Forex Trade Exit Strategies

11/04/2015 9:00 am EST

Focus: FOREX

Probably the most challenging and frustrating part of trading forex is deciding when to close a trade. In this article, Adam Lemon, of DailyForex.com, explains why deciding how to close trades is so challenging and then outlines some useful methods to experiment with.

Many traders find that the hardest thing about trading forex successfully is deciding when to close a trade. This is known as trade exit strategy. It is probably the most challenging and frustrating part of trading and an area that tends to be overlooked in much forex education. In this article I am going to explain why deciding how to close trades is so challenging and then outlines some useful methods you can experiment with.

Why Are Trade Exits so Difficult?

There are two main reasons why trade exit strategies are so difficult.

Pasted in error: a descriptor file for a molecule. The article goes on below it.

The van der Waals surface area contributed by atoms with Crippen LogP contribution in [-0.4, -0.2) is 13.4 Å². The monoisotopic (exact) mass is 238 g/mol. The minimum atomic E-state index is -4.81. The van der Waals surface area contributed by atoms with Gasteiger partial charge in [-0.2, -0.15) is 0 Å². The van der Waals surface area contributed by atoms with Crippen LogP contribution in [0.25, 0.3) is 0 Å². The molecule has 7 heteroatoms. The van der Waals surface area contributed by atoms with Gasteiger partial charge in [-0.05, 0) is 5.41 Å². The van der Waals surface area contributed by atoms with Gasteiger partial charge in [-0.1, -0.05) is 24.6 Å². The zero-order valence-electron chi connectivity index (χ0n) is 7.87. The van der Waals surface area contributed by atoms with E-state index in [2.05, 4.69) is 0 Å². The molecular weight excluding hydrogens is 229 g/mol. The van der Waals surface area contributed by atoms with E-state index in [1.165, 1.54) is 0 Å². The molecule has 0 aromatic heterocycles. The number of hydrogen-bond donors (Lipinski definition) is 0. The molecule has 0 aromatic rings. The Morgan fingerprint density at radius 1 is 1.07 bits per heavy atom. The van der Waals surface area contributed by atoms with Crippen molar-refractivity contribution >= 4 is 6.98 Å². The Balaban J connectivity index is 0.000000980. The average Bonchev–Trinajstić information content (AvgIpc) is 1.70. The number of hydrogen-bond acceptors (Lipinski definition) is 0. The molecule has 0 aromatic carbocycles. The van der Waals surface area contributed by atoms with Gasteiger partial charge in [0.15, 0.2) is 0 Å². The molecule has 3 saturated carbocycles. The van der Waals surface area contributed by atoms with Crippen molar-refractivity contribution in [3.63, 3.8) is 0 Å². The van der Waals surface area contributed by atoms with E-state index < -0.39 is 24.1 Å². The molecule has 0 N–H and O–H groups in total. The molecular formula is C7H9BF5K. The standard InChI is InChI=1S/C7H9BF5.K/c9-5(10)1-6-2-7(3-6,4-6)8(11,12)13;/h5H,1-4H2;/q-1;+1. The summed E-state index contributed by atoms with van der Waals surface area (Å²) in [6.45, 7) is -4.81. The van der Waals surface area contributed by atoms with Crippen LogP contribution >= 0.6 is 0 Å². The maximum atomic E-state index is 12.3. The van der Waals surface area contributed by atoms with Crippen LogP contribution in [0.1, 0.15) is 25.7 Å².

The first reason is because many people think of them as the same as trade entries, just in reverse. The logic here is that a good long entry is the same as a good exit from a short trade. This is not really true, because we are usually looking for different things in our trade entries than we are in our exits.

For example, let’s say you have entered a trade because of a candlestick formation that you believe have some predictive power. The entry is successful and the price goes in your desired direction for the next five candles. You then see the same formation happen, but signaling a short entry. Is it correct to exit the trade now?

There is no right or wrong answer here that fits every trader, for the simple reason that you really have no idea whether the price will now reverse and hit your entry or stop loss, or will instead pull back a little before continuing in your desired direction by another two thousand pips.